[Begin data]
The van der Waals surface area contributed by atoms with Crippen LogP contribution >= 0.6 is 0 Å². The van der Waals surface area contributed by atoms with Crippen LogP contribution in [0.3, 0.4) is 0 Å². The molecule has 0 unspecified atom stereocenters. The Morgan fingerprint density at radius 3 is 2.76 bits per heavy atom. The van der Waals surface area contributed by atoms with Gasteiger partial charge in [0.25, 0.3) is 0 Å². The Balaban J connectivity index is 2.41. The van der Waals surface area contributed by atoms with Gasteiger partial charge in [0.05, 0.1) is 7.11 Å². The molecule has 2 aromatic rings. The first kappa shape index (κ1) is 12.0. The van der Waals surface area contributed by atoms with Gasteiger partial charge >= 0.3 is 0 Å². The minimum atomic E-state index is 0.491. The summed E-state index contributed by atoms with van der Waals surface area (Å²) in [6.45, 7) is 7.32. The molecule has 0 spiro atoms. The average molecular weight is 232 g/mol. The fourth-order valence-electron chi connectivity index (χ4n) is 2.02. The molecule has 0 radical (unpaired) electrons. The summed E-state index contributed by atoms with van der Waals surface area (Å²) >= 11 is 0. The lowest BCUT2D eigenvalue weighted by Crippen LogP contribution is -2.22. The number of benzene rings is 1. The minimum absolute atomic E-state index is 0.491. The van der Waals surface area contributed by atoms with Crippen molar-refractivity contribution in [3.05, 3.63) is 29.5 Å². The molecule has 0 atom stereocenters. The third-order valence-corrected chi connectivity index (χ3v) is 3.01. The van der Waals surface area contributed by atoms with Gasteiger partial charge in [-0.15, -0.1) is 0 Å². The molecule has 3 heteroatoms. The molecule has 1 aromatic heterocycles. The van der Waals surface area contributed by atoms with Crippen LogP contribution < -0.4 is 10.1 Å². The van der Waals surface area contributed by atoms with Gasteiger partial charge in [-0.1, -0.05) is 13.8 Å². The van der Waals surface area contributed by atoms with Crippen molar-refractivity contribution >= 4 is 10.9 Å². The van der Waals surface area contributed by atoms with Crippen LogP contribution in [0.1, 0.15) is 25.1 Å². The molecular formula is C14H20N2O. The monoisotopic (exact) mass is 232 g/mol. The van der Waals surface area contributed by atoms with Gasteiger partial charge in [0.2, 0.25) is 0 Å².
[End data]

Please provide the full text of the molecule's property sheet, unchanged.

The van der Waals surface area contributed by atoms with Crippen LogP contribution >= 0.6 is 0 Å². The van der Waals surface area contributed by atoms with Crippen LogP contribution in [0.3, 0.4) is 0 Å². The molecule has 0 unspecified atom stereocenters. The Morgan fingerprint density at radius 3 is 2.76 bits per heavy atom. The van der Waals surface area contributed by atoms with Gasteiger partial charge in [0.25, 0.3) is 0 Å². The Balaban J connectivity index is 2.41. The van der Waals surface area contributed by atoms with Gasteiger partial charge in [0.05, 0.1) is 7.11 Å². The molecule has 2 aromatic rings. The first kappa shape index (κ1) is 12.0. The van der Waals surface area contributed by atoms with Gasteiger partial charge >= 0.3 is 0 Å². The minimum atomic E-state index is 0.491. The summed E-state index contributed by atoms with van der Waals surface area (Å²) in [6.45, 7) is 7.32. The molecule has 0 spiro atoms. The average molecular weight is 232 g/mol. The fourth-order valence-electron chi connectivity index (χ4n) is 2.02. The molecule has 0 radical (unpaired) electrons. The summed E-state index contributed by atoms with van der Waals surface area (Å²) >= 11 is 0. The lowest BCUT2D eigenvalue weighted by Crippen LogP contribution is -2.22. The number of benzene rings is 1. The minimum absolute atomic E-state index is 0.491. The van der Waals surface area contributed by atoms with Crippen molar-refractivity contribution in [3.05, 3.63) is 29.5 Å². The molecule has 0 atom stereocenters. The third-order valence-corrected chi connectivity index (χ3v) is 3.01. The van der Waals surface area contributed by atoms with Gasteiger partial charge in [-0.15, -0.1) is 0 Å². The molecule has 3 heteroatoms. The molecule has 1 aromatic heterocycles. The van der Waals surface area contributed by atoms with Crippen LogP contribution < -0.4 is 10.1 Å². The van der Waals surface area contributed by atoms with Gasteiger partial charge in [-0.1, -0.05) is 13.8 Å². The van der Waals surface area contributed by atoms with Crippen molar-refractivity contribution >= 4 is 10.9 Å². The van der Waals surface area contributed by atoms with Crippen LogP contribution in [0.1, 0.15) is 25.1 Å². The molecular formula is C14H20N2O. The monoisotopic (exact) mass is 232 g/mol. The van der Waals surface area contributed by atoms with Gasteiger partial charge in [0.2, 0.25) is 0 Å².